Why is it so hard for Americans to accept that married people, including those in power, sometimes need outside sexual attention? With estimates of infidelity running around 50% and a 50% divorce rate, why do we go through this ritual of shock and horror every time a married politician is caught doing what the rest of us do? And why do we force our politicians to lie about it? Wouldn’t it be easier and more painless for us as a society to accept that powerful people are likely to have concubines? It’s human nature and there are thousands of years of historical precedent, for both males and females. If we expect our leaders to conform to puritanical and narrow definitions of perfection, they are guaranteed to disappoint us. We will ultimately end up with no respect for them. How many politicians today have successfully concealed their affairs, and fooled us into thinking they are shining examples of virtue? It was better in the John F. Kennedy era, when dalliances were expected and not questioned. I have real respect for politicians such as former French President Francois Mitterrand, who made no apologies about how he lived, and whose funeral was attended not only by his wife, but also his mistress.


It’s a little known fact that America’s nuclear plants have nowhere to put their spent fuel. So it’s been piling up in boron-filled waste fuel pools at the plants themselves for as long as 40 years. These spent fuel rods represent a terrible danger, were a plant to ever explode or be attacked by terrorists. They also have to be carefully monitored to ensure they never reach criticality (the point of a runaway reaction). They vastly increase, by 50 to 100 times, the amount of radioactivity that could potentially be released into the environment. Development of a suitable national waste site has been hampered by legal red tape and environmental concerns since the Carter presidency. But the paradox is that instead of burying it in the desert, in stable geological formations, the poisonous fuel continues to be stored above ground near population centers. Talk about an environmental strategy that’s backfired! We can’t figure out what to do, environmentalists fight every move the govenment makes, so we just leave the stuff near the most populated areas of the country where it could do the most harm! The Energy Department has finally released a preliminary report approving the Yucca Mountain site in the Nevada desert. It must now pass Congress. Let’s hope the politicians get their act together and remove these poisons from our cities before a mishap makes us wish we had.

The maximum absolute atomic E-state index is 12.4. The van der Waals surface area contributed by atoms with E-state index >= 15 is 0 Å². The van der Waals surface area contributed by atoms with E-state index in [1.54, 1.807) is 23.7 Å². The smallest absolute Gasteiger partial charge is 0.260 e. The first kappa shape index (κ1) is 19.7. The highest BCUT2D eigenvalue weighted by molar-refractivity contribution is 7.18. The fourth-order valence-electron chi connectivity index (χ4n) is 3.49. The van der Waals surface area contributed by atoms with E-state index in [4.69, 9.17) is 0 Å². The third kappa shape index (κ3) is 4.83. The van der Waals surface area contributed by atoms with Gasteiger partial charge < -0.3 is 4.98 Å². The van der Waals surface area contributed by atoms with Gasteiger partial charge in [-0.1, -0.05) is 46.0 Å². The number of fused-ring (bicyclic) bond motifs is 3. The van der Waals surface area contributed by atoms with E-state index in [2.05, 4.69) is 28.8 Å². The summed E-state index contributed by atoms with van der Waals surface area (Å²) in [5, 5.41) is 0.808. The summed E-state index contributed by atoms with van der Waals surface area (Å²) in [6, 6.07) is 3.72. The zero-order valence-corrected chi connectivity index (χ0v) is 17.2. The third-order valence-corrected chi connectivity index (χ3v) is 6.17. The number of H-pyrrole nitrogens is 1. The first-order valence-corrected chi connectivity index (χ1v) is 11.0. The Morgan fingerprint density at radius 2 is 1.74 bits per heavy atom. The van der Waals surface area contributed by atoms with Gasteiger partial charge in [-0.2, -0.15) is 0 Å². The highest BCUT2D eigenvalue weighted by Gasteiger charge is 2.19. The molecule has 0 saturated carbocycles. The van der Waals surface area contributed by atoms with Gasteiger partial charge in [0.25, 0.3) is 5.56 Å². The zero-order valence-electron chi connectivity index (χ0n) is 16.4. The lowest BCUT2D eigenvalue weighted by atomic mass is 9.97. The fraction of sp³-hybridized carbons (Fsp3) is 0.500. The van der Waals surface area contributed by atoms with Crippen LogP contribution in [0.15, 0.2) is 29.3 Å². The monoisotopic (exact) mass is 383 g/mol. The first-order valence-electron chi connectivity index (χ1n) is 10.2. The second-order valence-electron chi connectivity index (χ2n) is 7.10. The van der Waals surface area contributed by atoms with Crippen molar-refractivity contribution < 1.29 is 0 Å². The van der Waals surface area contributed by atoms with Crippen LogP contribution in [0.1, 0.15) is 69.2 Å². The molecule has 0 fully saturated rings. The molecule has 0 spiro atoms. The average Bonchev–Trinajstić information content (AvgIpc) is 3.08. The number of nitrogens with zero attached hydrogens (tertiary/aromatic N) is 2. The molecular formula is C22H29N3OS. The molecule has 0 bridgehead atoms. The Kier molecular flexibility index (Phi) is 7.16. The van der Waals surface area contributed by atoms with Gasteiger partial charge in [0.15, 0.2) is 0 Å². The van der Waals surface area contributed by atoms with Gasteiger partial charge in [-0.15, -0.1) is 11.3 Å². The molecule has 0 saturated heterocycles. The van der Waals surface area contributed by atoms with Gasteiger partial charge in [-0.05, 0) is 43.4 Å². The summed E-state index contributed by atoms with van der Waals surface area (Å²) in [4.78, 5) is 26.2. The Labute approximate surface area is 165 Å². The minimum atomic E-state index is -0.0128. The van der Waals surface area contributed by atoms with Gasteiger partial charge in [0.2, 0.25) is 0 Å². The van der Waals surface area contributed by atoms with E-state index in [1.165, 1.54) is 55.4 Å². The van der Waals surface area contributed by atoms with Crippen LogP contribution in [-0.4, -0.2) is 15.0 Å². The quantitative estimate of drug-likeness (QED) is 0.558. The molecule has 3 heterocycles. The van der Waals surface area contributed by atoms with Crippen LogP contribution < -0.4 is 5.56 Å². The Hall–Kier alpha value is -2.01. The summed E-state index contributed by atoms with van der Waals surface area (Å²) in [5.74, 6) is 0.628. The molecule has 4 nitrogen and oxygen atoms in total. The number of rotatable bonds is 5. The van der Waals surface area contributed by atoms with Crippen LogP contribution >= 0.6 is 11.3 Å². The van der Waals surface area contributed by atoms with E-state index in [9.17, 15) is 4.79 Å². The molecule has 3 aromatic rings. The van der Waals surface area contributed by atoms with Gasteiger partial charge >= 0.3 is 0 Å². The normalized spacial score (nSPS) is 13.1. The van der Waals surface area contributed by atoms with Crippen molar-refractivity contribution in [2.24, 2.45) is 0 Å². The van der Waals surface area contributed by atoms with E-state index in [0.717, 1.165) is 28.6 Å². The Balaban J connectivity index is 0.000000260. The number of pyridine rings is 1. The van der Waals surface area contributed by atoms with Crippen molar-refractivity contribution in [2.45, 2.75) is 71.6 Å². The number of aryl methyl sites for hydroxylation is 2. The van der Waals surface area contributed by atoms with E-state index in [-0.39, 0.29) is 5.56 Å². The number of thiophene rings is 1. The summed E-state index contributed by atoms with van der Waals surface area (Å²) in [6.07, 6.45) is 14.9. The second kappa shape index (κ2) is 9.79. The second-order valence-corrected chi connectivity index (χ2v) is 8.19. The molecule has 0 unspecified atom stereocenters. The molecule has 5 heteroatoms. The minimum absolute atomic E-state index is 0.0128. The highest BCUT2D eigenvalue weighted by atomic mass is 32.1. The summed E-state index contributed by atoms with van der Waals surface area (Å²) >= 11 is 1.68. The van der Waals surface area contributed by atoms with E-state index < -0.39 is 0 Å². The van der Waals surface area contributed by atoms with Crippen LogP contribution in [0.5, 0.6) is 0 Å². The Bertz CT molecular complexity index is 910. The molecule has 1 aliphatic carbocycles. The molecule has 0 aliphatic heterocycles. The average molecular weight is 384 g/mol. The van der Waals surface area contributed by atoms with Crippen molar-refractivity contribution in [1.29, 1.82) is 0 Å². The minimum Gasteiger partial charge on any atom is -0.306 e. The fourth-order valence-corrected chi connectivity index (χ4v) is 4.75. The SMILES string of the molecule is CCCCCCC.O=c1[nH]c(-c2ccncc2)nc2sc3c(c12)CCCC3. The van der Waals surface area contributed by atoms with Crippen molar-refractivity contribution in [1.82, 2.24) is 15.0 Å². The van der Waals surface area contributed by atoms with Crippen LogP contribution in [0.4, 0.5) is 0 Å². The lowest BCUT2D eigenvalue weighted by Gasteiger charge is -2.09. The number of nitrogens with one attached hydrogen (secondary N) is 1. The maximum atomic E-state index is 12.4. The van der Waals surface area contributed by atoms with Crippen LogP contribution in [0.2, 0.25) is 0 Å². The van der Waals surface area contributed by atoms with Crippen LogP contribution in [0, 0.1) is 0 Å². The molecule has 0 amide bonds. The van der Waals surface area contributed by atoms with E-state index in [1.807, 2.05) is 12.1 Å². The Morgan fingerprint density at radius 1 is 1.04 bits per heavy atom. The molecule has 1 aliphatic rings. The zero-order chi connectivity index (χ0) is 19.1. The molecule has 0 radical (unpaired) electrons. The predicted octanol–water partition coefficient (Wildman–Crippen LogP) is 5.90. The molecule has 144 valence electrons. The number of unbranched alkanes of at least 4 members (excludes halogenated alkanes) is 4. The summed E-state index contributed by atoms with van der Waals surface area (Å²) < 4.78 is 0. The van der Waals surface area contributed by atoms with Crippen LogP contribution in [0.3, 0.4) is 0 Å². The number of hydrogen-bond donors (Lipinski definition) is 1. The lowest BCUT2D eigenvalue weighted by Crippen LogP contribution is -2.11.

ABC News Story.


Norway has been rocked by the scandal of their Crown Prince Haakon marrying a woman with a 4-year old son. Mette-Marit Tjessem H?iby is also accused of having been involved with Oslo’s sexy “house party” circuit and associating with drug dealers. Under the searing heat of publicity, the woman has been forced to disavow her past and talk about an entire period of her life as a “rebellion.” She is now having to grudgingly assume the task of being a “role model.” For appearances sake, she will now condemn something she obviously enjoyed while it was happening. Fortunately, about two thirds of the Norwegian public are rallying to her side. It’s just sad that the holders of grudges and voices of so-called “morality” are loud enough that she has had to make a politically expedient denial. Truth is, Norway’s princess-to-be was successful in charming her prince because of who she was, which included her beauty, wild nature, and wild past. ABC News Story